There’s a good chance you’ve heard of out-of-office replies.
The email feature, which sends an automated response to let people know you are not around, has been a staple of office life for decades. Yet that didn’t stop the Patent Office from awarding IBM U.S. Patent 9547842, titled “out-of-office electronic mail messaging system”— in January 2017!
The government’s decision to issue a new patent for what seems to be a long-familiar invention raised eyebrows, including at the Electronic Frontier Foundation (EFF), which promptly dubbed it “Stupid Patent of the Month.” The “stupid” patent project is funded by entrepreneur Mark Cuban, who started it to draw attention to what he sees as lax standards at the U.S. Patent Office.
As the EFF argues, U.S. Patent 9537842, for which IBM applied in 2010, relates to obvious concepts and should never have been issued in the first place (my emphasis):
The ’842 Patent describes technology that would have been stupefyingly mundane to a 2010 reader. A user inputs “availability data” such as a “start date, an end date and at least one availability indicator message.” The system then uses this data to send out-of-office messages. The only arguably new feature it claims is automatically notifying correspondents a few days before a vacation so that they can prepare in advance for a coworker’s absence. From a technological perspective, this is a trivial change to existing systems. Indeed, it is like asking for a patent on the idea of sending a postcard, not from a vacation, but to let someone know you will go on a vacation.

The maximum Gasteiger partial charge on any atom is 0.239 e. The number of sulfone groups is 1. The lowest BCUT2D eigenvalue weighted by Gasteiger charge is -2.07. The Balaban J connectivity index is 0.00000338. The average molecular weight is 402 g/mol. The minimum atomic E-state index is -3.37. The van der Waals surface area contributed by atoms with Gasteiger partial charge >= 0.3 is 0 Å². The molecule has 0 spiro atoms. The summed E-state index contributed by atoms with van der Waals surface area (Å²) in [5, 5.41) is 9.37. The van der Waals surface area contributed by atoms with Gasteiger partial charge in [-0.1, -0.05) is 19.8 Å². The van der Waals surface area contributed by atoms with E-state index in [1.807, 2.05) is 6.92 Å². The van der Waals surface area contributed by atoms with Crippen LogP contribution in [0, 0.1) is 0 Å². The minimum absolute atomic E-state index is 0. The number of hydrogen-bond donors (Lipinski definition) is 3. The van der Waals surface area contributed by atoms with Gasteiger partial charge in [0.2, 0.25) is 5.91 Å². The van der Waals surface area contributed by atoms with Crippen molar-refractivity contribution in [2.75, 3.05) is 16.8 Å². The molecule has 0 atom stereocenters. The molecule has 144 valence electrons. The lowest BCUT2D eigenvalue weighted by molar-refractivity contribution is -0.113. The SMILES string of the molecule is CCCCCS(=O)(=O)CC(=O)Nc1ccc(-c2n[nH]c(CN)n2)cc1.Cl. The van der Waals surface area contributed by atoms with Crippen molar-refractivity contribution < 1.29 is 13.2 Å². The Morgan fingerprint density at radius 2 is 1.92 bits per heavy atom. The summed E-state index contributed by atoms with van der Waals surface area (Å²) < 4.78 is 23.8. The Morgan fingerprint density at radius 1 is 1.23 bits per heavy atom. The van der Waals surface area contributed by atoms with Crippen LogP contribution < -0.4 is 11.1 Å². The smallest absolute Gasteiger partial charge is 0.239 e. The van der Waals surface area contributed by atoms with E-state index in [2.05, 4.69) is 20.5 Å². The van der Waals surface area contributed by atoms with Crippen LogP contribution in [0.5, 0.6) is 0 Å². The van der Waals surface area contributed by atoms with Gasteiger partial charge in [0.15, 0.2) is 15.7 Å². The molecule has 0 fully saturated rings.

In a blog post, the EFF also scolds the Patent Office for failing to review so-called prior art to see if the out-of-office tool technology by IBM was obvious or existed already, and for failing to take account of a major Supreme Court decision that says many forms of software are ineligible for patent protection.
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As for IBM, the company has responded to the criticism by disavowing the invention, telling the tech website Ars Technica, “IBM has decided to dedicate the patent to the public.” The company, which every year earns more patents than anyone else, also filed a public notice with the Patent Office saying it entirely disclaimed the 9537842 patent.
IBM did not immediately respond to a Fortune request for further comment.
The controversy over the out-of-office patent comes amid ongoing scrutiny of the U.S. patent system, which critics say issues too many flimsy patents. Last month, Sen. Orrin Hatch (R-Ut) included patent reform as part of his proposed “Innovation Agenda” for the technology sector. Meanwhile, the Supreme Court is set to hear an important patent venue case later this month.